President Trump issued an Executive Order on Regulatory Relief to Support Economic Recovery on May 19.1 Generally, the Order directs federal agencies to respond to the COVID-19 crisis by “rescinding, modifying, waiving, or providing exemptions from regulations and other requirements that may inhibit economic recovery.”
Over the past several months, softening demand and declining prices have wreaked havoc on domestic crude oil producers. Members of Congress and industry participants have pleaded with the Trump administration for relief, including from import competition.
Recent reports indicate that the Trump administration may decide to utilize Section 232 of the Trade Expansion Act of 1962 to investigate whether crude oil imports threaten to impair the national security. Although it has invoked Section 232 far more than its predecessors, a decision by the Trump administration to investigate crude oil imports under Section 232 would align with steps taken by previous administrations.
I. Section 232
Section 232 authorizes the President to take action to address imports of articles that threaten to impair the national security. Prior to any presidential action, the U.S. Department of Commerce will investigate the effects of such imports on the national security. In so doing, Commerce will consult with the U.S. Department of Defense (DOD) and appropriate officers of the United States, as well as hold a hearing. The DOD will also provide Commerce with an assessment of the defense requirements of the article subject to investigation. Within 270 days of initiating the investigation, Commerce must submit a report to the President disclosing whether such imports threaten to impair the national security and recommending action.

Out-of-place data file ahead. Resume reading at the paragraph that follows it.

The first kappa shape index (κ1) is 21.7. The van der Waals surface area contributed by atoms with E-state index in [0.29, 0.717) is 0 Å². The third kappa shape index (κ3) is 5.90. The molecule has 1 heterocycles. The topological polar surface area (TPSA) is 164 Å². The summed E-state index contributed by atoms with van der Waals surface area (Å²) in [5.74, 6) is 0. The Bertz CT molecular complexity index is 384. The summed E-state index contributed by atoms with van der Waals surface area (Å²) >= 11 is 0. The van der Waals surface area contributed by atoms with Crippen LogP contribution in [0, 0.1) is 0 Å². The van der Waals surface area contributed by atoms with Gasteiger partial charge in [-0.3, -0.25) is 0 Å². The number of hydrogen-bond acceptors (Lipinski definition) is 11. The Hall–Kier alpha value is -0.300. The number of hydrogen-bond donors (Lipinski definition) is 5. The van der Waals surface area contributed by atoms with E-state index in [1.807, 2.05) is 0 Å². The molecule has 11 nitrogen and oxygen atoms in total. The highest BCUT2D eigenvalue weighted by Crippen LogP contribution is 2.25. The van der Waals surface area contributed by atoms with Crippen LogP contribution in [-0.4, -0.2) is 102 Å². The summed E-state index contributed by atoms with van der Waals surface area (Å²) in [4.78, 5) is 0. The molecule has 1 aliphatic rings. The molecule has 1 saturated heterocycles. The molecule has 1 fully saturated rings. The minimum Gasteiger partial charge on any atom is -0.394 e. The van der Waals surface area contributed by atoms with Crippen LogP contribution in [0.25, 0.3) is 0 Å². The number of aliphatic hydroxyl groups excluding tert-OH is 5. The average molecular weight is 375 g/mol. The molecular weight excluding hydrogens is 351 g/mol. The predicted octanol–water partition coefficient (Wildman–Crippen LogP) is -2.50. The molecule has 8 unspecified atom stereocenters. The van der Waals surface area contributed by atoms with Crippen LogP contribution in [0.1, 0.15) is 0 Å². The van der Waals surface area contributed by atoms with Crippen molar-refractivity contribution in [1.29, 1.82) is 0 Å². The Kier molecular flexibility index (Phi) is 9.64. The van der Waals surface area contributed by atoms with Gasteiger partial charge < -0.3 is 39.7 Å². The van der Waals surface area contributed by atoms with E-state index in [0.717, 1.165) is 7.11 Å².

Within 90 days of receiving the report, the President must decide whether he concurs with Commerce’s finding and “determine the nature and duration” of any action to eliminate any threat to the national security. Upon making a decision, the President has “no later than” 15 days to implement the action. The President may take a broad range of actions to address the imports, including the negotiation of a trade agreement that limits or restricts imports of the article at issue.
II. Previous Investigations